New research: Alcohol treatment services in England at crisis point

Maddy Lawson | May 2018 | 8 minutes

A new report, to be launched at the All Party Parliamentary Group on Alcohol Harm today (1 May), warns that the alcohol treatment sector is in crisis.


These services are entering into a cycle of disinvestment, staff depletion, and reduced capacity, and this is due to get worse; in 2020 ring-fenced public health funding will end, posing additional risk to the areas of highest need.

The report,The hardest hit: Addressing the crisis in alcohol treatment services, by the new alcohol charity formed by the merger of Alcohol Concern and Alcohol Research UK, highlights how severe funding cuts, rapid re-tendering cycles, loss of qualified staff and lack of political support are impacting on some of the most vulnerable people in society.

It is estimated that around 595,000 people in England alone are dependent on alcohol and in need of specialist support. But only around 108,000 are receiving treatment for their alcohol dependency. This has a significant impact not only on the individual but on their families; around 200,000 children live in a household with an alcohol-dependent carer.[i]

In the UK roughly one person dies every hour as a result of alcohol. Over the past forty years we have seen liver disease rates in the UK increase by around 250% - far outstripping liver disease rates seen across much of the developed world, which have reduced in recent years.[ii]

Public Health England estimates that every £1 invested in alcohol treatment brings a social return of £3.[iii]

Key findings from the report show:

  • Only 12% of respondents felt that resources were sufficient in their area;
  • Respondents reported cuts of between 10% and 58%, with one treatment provider saying local areas were ‘paring back to a skeleton service’;
  • 59% of respondents felt that aspects of services in their area had worsened in the last three years, with particular threats to community detox and residential rehabilitation facilities;
  • 62% of respondents said that in their area appropriate care is not available for people with both a mental health and an alcohol problem, with many told they must resolve their alcohol problems before they can access mental health services;
  • Only 7% described the quality of engagement between JobCentre Plus and local alcohol services as ‘good’.

To address the issue, the report sets out several key recommendations, including:

  1. The Government must develop and implement a National Alcohol Strategy, with treatment at the heart of a broader suite of interventions to reduce alcohol harm.
  2. The Government must urgently plug the gap in treatment funding and reduce health inequalities arising from local funding structures. The report contains recommendations for how this might work.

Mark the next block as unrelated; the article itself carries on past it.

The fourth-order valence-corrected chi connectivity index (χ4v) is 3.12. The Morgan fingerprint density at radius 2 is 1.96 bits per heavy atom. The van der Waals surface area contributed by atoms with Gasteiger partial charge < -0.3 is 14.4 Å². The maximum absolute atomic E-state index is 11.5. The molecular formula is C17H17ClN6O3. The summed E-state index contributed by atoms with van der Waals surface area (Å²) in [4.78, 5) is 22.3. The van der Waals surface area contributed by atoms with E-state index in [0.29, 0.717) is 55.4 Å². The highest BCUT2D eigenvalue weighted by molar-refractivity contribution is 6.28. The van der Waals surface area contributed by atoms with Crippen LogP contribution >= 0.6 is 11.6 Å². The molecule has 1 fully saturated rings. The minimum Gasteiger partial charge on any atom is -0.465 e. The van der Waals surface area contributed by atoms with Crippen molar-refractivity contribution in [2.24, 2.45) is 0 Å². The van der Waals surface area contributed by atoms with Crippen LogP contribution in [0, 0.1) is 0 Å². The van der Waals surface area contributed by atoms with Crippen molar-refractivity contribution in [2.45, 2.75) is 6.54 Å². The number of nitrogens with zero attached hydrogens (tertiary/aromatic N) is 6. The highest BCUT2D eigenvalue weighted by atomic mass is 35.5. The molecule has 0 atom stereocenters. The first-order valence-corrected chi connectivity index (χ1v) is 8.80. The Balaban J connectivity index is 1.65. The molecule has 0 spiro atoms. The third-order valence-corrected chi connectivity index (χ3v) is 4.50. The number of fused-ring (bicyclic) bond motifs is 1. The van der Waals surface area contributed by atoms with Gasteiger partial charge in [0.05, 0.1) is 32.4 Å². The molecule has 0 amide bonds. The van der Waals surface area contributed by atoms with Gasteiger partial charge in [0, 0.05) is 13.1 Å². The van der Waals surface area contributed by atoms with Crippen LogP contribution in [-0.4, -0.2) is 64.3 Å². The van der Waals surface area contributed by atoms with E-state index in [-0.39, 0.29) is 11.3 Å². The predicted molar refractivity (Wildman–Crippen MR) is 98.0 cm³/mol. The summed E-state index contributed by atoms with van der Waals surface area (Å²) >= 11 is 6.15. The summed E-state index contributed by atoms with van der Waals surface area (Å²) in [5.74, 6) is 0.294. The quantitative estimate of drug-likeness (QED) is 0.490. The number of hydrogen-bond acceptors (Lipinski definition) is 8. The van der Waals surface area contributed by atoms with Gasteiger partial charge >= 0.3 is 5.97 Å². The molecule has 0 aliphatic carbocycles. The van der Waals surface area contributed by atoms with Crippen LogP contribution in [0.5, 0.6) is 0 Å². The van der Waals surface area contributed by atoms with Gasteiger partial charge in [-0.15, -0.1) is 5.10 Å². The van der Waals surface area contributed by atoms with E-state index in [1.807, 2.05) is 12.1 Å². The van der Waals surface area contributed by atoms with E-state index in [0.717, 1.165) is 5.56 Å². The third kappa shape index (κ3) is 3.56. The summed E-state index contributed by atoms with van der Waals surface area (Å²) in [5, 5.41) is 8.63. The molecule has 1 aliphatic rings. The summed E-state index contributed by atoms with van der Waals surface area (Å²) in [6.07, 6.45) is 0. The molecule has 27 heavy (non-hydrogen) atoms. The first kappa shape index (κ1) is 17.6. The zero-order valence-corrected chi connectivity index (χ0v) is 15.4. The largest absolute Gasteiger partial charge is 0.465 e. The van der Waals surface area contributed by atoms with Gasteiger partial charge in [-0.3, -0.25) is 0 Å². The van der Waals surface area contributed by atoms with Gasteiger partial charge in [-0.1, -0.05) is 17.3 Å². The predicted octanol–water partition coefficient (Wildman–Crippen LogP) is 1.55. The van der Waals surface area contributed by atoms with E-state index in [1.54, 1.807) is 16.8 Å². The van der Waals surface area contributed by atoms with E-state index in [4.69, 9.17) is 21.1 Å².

3. There must be a national review of the balance of staffing in the alcohol field to identify what expertise is required at each point in the system, including commissioning, and how that expertise can be retained.

Dr Richard Piper, CEO of the new charity formed by the merger of Alcohol Concern and Alcohol Research UK, said:

“Around 595,000 people in the UK are dependent on alcohol. It’s clear that the Government must develop a national alcohol strategy to address the harm they and their families face, and include treatment at its heart to reduce the suffering of the four in every five who currently do not access the services they need.

“This report shows very clearly what action is needed and we urge policy-makers, practitioners and service providers to join together to implement these recommendations to help the hundreds of thousands of people who are in desperate need of support.”


  • The All-Party Parliamentary Group meeting is invitation only. If you would like to attend, please contact Maddy Lawson as soon as possible as numbers are limited: [email protected] / 020 3907 8493.
  • For interviews with Dr Richard Piper and other enquiries contact Maddy Lawson (see above).

Notes to editors

  • The report: Read the full report here. The report’s 154 respondents were drawn from a wide range of fields related to alcohol services, including nurses, GPs, those working in community safety and service providers. A full breakdown can be found in the report.
  • Alcohol treatment: What is alcohol treatment and why is it important? Read the blog here.
  • Minimum unit pricing in Scotland: 1 May also marks the implementation of minimum unit pricing for alcohol in Scotland. Read our statement here.
  • The All-Party Parliamentary Group on Alcohol Harm exists to promote the discussion of alcohol-related issues, raise issues of concern and to make recommendations to Government and other policymakers. All-party parliamentary groups are made up of back-bench MPs and peers from all political parties in Parliament. They provide an opportunity for cross-party discussion and co-operation on particular issues. The APPG on Alcohol Harm is chaired by Fiona Bruce MP. The secretariat is provided by Alcohol Research UK and Alcohol Concern.
  • Alcohol Concern and Alcohol Research UK merged in April 2017 to form a major independent national charity, working to reduce the harm caused by alcohol. For more information visit: and